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The Brewer’s Collection in the Germany pavilion. Most people came for the beer but they had lebkuchen (gingerbread cookie) too.
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The German booth. Classic food and a good selection of drinks that aren’t stereotypical beer. Busy Bumble was torn between which Riesling to try.
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The Spanish booth. Surprisingly popular considering a lot of guests were asking, “What exactly is Spanish food?” The smell of seafood was strong from this booth because of the seafood salad and paella, so stay away if that bothers you or you have an allergy.
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Olive oil cake with lemon curd. This tasty Basque-style cake was totally worth the wait in line. A gentle sweetness, incredibly moist, and a favorite from all the foods we sampled.
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The Italian booth. Another popular booth with a good selection of new and familiar. The cannoli was out while we were in line (boo!).
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Spezzatino con Polenta: A savory tomato-based beef stew served over polenta. It doesn’t look great but the taste is pure comfort food.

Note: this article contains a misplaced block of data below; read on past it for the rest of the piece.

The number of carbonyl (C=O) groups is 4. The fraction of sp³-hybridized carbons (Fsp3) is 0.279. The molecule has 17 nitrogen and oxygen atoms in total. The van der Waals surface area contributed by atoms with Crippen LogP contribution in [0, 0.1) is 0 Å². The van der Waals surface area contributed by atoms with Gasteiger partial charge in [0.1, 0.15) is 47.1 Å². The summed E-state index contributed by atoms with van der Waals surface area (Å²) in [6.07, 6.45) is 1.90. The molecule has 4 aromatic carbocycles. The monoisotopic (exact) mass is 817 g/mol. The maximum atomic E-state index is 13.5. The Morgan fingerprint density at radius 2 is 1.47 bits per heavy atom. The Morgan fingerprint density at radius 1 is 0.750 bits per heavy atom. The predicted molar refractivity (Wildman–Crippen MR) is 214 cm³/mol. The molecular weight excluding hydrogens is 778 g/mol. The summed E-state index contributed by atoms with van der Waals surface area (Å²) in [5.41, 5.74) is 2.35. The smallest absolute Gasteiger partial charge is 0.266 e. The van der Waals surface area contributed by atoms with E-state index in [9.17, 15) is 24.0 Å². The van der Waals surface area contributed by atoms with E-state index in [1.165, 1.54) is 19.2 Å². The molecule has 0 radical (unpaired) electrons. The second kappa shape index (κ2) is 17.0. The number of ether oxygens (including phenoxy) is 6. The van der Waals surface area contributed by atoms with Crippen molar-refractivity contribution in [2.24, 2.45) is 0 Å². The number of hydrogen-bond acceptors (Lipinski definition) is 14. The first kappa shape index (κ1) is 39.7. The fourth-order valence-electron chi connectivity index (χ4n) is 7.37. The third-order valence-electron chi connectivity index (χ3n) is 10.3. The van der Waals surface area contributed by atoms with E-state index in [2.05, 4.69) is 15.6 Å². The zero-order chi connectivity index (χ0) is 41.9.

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The only reason to ever eat in the American pavilion is when a festival is going on (Seriously, why can’t they have better food to represent our country!). At the Hops and Barley Market booth the big sellers were beer and lobster rolls (Yes! Real lobster! Real American food!)
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The ever popular Japanese booth. The line is shorter than the regular pavilion lines for sushi/curry/rice bowls and kakigori (snow cones) so this is a great way to get your Japanese fix.
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Pomegranate pineapple sake cocktail! Perfect for a humid Florida afternoon. Found a seat to relax and watch the taiko drummers while sipping on this beauty.
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The Moroccan booth. Some people can be timid about trying Moroccan food but the choices on this menu are very safe even for kids. The kefta is amazing, you can’t go wrong with hummus, and who doesn’t like the combination of baklava and chocolate?
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Channel your inner Hercule Poirot and grab something from the Belgian booth. Beef or waffles? Chocolate waffles or berry waffles? The line is long so you’ll have time to choose.